To Guadalajara Web Developer and WordPress Fan, the Simple Life is Everything
For Jos Velasco, computers have always been magic.
“We didn’t have a computer at home, but every time I had the opportunity to use one it blew my mind,” remembers Velasco, who grew up in Guadalajara, Mexico. In elementary school computer classes, Velasco learned to program a pixelated turtle — with Logo, a language developed for children — to draw shapes, change colors, and more.
Putting technology within his control was mesmerizing, and Velasco was hooked. “From the age of 10 I liked to make computers work for me,” he says.
He never stopped making tech work for him — today, Velasco is a WordPress web developer working for himself. He’s a huge proponent of open source technology, harnessing it to make his clients’ dream websites a reality both as a freelancer and as part of Monday Lovers, a small agency he co-founded with a graphic designer in 2014.
“We create websites that look and perform well, that are easy to edit by our clients and by ourselves,” Velasco explains. Along the way, he’s relied on DreamHost — initially recommended to him by a client — to power his websites, including both professional and personal projects.
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The Simple Life
The Guadalajara neighborhood Velasco grew up in was a peaceful place. “Literally the neighborhood where I grew up is called ‘La Calma,’” he says. “As a child I used to play in the street with my neighbors without having to be monitored by my parents; we played soccer all day and in summer had water balloon wars.”
The passion for tech Velasco discovered at school only escalated when his sister’s then-boyfriend brought over “games like Doom, the Prince of Persia, and some classic racing games on floppy disks.”
When beginning college at ITESO, what he would study wasn’t really that much of a question: “I studied computer systems engineering because I like working with computers and I am very visual,” Velasco remembers. “I was torn between studying graphic design and programming and I realized it would probably help me more to know how to program in the future.”
Nowadays, Velasco doesn’t do much programming; his passion is in the visual design of a website. However, the problem-solving skills he picked up from studying programming did help him throughout his career, first working in various advertising agencies and for small to mid-size businesses.
But working in an office, for one company, never suited Velasco. He’s since found his place as a freelance web developer, working from home — once again in a quiet Guadalajara neighborhood — now living a simple life with his wife, Diana Martin. She’s an artist and was one of his first web design clients.
“Part of our peace of mind has to do with the fact that we don’t own many things, we decided not to buy a car or go into debt with a house,” Velasco says. “A simple life gives us the possibility, for now, to vacation whenever we can in Japan.” They’re hoping to return soon to exhibit Martin’s artwork, but with the pandemic limiting travel, they’re content watching “walkTuber” tours of Tokyo (here’s one of their favorite tours, if you’re curious).
Monday’s a great day to start fresh with new dreams and new ideas, says Velasco. That’s also the day clients tend to reach out with new goals.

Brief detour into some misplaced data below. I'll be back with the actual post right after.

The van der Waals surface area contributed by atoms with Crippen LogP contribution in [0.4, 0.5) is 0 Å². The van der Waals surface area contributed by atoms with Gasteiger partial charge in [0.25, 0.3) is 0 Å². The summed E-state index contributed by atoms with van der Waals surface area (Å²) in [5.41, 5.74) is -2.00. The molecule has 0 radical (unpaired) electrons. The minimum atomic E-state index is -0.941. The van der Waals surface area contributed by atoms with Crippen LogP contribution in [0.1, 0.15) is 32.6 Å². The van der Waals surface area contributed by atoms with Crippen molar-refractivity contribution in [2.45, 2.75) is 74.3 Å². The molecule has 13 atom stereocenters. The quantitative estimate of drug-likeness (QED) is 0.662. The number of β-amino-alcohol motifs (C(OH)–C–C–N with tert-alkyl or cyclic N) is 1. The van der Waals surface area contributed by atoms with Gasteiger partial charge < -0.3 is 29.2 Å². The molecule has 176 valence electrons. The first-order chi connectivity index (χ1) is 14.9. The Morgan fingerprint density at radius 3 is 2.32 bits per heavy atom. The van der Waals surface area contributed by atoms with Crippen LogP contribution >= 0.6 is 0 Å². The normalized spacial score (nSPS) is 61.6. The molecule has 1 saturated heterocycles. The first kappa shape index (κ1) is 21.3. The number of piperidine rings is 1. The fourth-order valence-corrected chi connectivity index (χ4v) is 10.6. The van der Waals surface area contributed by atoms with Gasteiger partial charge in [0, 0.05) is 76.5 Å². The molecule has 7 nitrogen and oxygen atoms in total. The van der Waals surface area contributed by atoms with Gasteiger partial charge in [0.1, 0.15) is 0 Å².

So when he and a graphic designer teamed up in 2014 to provide complete website services, including branding, SEO, design, web development, and content creation, they decided to name their agency Monday Lovers.
Monday Lovers has six team members — including a photographer and a journalist — all working from home, each “committed, hard working, and reliable.”
Every day of the week — including Monday — they show up to provide their clients with everything they need for a quality website.
“We work with any client regardless of their size or business, from a professional to a multinational or the government,” Velasco says. “Our goal is to match together the best, most suitable available technology for our clients needs according to each individual project. We create websites that look and perform well; that are easy to edit by our clients and by ourselves.”
WordPress’s Gutenberg editor has made his life easier as a developer: “I no longer have the need to use layout plugins; with Gutenberg I can achieve most of my goals.” Velasco is looking forward to future features such as real-time collaboration and multi-language support.
“Thanks to open source software like WordPress, it is possible to access state-of-the-art technology without having to shell out large amounts of money,” Velasco says. “It is democratic. It is a way of ensuring that the work built between all can have continuity and does not fall into a few hands. Open source is noble and human.”
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After more than a decade in the business, Velasco finds clients through reputation and word of mouth. These days he retains a few trusty clients he knows well, so he can focus his attention on providing customized service over ongoing projects.
“I love finding people who want to start a project but whose ideas are just a dream and have the pretext of not knowing how to program to make it come true,” Velasco explains. “I really like to remove that pretext, that technical barrier and make it as easy as possible for people to publish as soon as possible.”
Velasco’s favorite projects involve reimagining print publications for the web. Creating the web version of his university’s magazine is a recent example. To replicate the distinct feeling that comes with an individual print issue while maintaining the overall unity of the publication, the site changes colors with each edition (find examples here and here).
“I also had the honor of bringing to the digital world a printed magazine, Replicante, which continues to be a cultural reference in Mexico,” Velasco says. “Best of all, in my opinion, it showed that few skilled people can run a renowned publishing project over the years.”